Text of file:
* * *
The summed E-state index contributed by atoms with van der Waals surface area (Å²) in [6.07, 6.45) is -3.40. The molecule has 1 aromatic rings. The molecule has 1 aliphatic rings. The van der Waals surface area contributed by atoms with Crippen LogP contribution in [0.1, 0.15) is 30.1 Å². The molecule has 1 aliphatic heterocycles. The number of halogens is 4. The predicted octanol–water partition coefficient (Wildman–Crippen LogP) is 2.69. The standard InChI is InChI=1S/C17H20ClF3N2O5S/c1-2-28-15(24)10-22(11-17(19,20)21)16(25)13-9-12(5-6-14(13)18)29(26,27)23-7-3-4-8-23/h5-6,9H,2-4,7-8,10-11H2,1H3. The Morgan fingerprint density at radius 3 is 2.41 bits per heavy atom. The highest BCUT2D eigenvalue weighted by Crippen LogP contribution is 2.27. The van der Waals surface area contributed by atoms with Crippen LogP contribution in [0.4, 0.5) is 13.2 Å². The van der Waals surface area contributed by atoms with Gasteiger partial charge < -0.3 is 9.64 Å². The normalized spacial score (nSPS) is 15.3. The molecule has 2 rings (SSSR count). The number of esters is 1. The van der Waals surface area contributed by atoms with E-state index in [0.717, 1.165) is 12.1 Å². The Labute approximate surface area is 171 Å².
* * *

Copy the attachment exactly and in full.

The summed E-state index contributed by atoms with van der Waals surface area (Å²) in [6.07, 6.45) is -3.40. The molecule has 1 aromatic rings. The molecule has 1 aliphatic rings. The van der Waals surface area contributed by atoms with Crippen LogP contribution in [0.1, 0.15) is 30.1 Å². The molecule has 1 aliphatic heterocycles. The number of halogens is 4. The predicted octanol–water partition coefficient (Wildman–Crippen LogP) is 2.69. The standard InChI is InChI=1S/C17H20ClF3N2O5S/c1-2-28-15(24)10-22(11-17(19,20)21)16(25)13-9-12(5-6-14(13)18)29(26,27)23-7-3-4-8-23/h5-6,9H,2-4,7-8,10-11H2,1H3. The Morgan fingerprint density at radius 3 is 2.41 bits per heavy atom. The highest BCUT2D eigenvalue weighted by Crippen LogP contribution is 2.27. The van der Waals surface area contributed by atoms with Crippen LogP contribution in [0.4, 0.5) is 13.2 Å². The van der Waals surface area contributed by atoms with Gasteiger partial charge < -0.3 is 9.64 Å². The normalized spacial score (nSPS) is 15.3. The molecule has 2 rings (SSSR count). The number of esters is 1. The van der Waals surface area contributed by atoms with E-state index in [0.717, 1.165) is 12.1 Å². The Labute approximate surface area is 171 Å².